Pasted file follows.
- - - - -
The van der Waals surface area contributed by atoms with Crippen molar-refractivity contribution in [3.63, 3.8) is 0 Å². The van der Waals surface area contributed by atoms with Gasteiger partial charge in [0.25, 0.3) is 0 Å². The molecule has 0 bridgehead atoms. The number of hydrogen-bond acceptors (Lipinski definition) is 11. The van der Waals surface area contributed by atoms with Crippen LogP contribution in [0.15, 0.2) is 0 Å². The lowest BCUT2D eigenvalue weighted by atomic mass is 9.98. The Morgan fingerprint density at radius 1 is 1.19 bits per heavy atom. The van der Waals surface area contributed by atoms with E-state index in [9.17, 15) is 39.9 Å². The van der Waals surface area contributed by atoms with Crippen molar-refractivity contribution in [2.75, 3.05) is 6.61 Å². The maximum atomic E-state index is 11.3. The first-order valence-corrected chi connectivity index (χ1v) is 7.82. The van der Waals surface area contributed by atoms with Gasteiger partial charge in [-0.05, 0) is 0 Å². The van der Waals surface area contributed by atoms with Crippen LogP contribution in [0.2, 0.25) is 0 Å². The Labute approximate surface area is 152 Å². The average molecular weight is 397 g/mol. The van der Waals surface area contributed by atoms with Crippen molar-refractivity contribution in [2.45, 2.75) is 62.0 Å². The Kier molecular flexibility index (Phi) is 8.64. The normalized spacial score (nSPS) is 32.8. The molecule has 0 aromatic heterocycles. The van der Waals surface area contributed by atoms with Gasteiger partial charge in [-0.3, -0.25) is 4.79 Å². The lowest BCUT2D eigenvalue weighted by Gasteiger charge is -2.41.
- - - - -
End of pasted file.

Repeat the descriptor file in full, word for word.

The van der Waals surface area contributed by atoms with Crippen molar-refractivity contribution in [3.63, 3.8) is 0 Å². The van der Waals surface area contributed by atoms with Gasteiger partial charge in [0.25, 0.3) is 0 Å². The molecule has 0 bridgehead atoms. The number of hydrogen-bond acceptors (Lipinski definition) is 11. The van der Waals surface area contributed by atoms with Crippen LogP contribution in [0.15, 0.2) is 0 Å². The lowest BCUT2D eigenvalue weighted by atomic mass is 9.98. The Morgan fingerprint density at radius 1 is 1.19 bits per heavy atom. The van der Waals surface area contributed by atoms with E-state index in [9.17, 15) is 39.9 Å². The van der Waals surface area contributed by atoms with Crippen molar-refractivity contribution in [2.75, 3.05) is 6.61 Å². The maximum atomic E-state index is 11.3. The first-order valence-corrected chi connectivity index (χ1v) is 7.82. The van der Waals surface area contributed by atoms with Gasteiger partial charge in [-0.05, 0) is 0 Å². The van der Waals surface area contributed by atoms with Crippen LogP contribution in [0.2, 0.25) is 0 Å². The Labute approximate surface area is 152 Å². The average molecular weight is 397 g/mol. The van der Waals surface area contributed by atoms with Crippen molar-refractivity contribution in [2.45, 2.75) is 62.0 Å². The Kier molecular flexibility index (Phi) is 8.64. The normalized spacial score (nSPS) is 32.8. The molecule has 0 aromatic heterocycles. The van der Waals surface area contributed by atoms with Gasteiger partial charge in [-0.3, -0.25) is 4.79 Å². The lowest BCUT2D eigenvalue weighted by Gasteiger charge is -2.41.